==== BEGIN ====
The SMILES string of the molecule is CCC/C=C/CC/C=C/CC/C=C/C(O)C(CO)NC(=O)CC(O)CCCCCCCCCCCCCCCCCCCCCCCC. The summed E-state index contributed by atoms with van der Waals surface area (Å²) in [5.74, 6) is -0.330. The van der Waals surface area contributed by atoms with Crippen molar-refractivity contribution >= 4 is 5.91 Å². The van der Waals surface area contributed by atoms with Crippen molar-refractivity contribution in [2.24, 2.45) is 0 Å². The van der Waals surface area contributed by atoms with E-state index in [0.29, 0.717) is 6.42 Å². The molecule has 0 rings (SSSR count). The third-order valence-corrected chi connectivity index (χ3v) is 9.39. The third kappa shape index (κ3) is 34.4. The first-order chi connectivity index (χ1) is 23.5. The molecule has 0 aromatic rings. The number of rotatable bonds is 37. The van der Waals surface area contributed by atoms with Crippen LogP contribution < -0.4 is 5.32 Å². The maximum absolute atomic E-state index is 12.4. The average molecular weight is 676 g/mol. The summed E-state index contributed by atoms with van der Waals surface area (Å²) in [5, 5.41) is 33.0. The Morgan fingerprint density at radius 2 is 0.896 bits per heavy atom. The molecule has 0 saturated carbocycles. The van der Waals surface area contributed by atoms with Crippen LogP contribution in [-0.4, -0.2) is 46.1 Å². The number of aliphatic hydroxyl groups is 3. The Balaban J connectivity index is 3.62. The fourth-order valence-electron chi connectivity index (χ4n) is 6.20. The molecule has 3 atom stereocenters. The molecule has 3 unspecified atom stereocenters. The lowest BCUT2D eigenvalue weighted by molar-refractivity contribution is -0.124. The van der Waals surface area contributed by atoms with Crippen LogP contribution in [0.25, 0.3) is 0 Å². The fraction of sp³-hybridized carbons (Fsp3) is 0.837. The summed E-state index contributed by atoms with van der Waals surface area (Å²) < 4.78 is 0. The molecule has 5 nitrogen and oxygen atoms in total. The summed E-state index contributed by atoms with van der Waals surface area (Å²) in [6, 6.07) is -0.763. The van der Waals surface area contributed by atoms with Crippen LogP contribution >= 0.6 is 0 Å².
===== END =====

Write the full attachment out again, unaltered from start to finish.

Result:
The SMILES string of the molecule is CCC/C=C/CC/C=C/CC/C=C/C(O)C(CO)NC(=O)CC(O)CCCCCCCCCCCCCCCCCCCCCCCC. The summed E-state index contributed by atoms with van der Waals surface area (Å²) in [5.74, 6) is -0.330. The van der Waals surface area contributed by atoms with Crippen molar-refractivity contribution >= 4 is 5.91 Å². The van der Waals surface area contributed by atoms with Crippen molar-refractivity contribution in [2.24, 2.45) is 0 Å². The van der Waals surface area contributed by atoms with E-state index in [0.29, 0.717) is 6.42 Å². The molecule has 0 rings (SSSR count). The third-order valence-corrected chi connectivity index (χ3v) is 9.39. The third kappa shape index (κ3) is 34.4. The first-order chi connectivity index (χ1) is 23.5. The molecule has 0 aromatic rings. The number of rotatable bonds is 37. The van der Waals surface area contributed by atoms with Crippen LogP contribution < -0.4 is 5.32 Å². The maximum absolute atomic E-state index is 12.4. The average molecular weight is 676 g/mol. The summed E-state index contributed by atoms with van der Waals surface area (Å²) in [5, 5.41) is 33.0. The Morgan fingerprint density at radius 2 is 0.896 bits per heavy atom. The molecule has 0 saturated carbocycles. The van der Waals surface area contributed by atoms with Crippen LogP contribution in [-0.4, -0.2) is 46.1 Å². The number of aliphatic hydroxyl groups is 3. The Balaban J connectivity index is 3.62. The fourth-order valence-electron chi connectivity index (χ4n) is 6.20. The molecule has 3 atom stereocenters. The molecule has 3 unspecified atom stereocenters. The lowest BCUT2D eigenvalue weighted by molar-refractivity contribution is -0.124. The van der Waals surface area contributed by atoms with Crippen LogP contribution in [0.25, 0.3) is 0 Å². The fraction of sp³-hybridized carbons (Fsp3) is 0.837. The summed E-state index contributed by atoms with van der Waals surface area (Å²) < 4.78 is 0. The molecule has 5 nitrogen and oxygen atoms in total. The summed E-state index contributed by atoms with van der Waals surface area (Å²) in [6, 6.07) is -0.763. The van der Waals surface area contributed by atoms with Crippen LogP contribution >= 0.6 is 0 Å².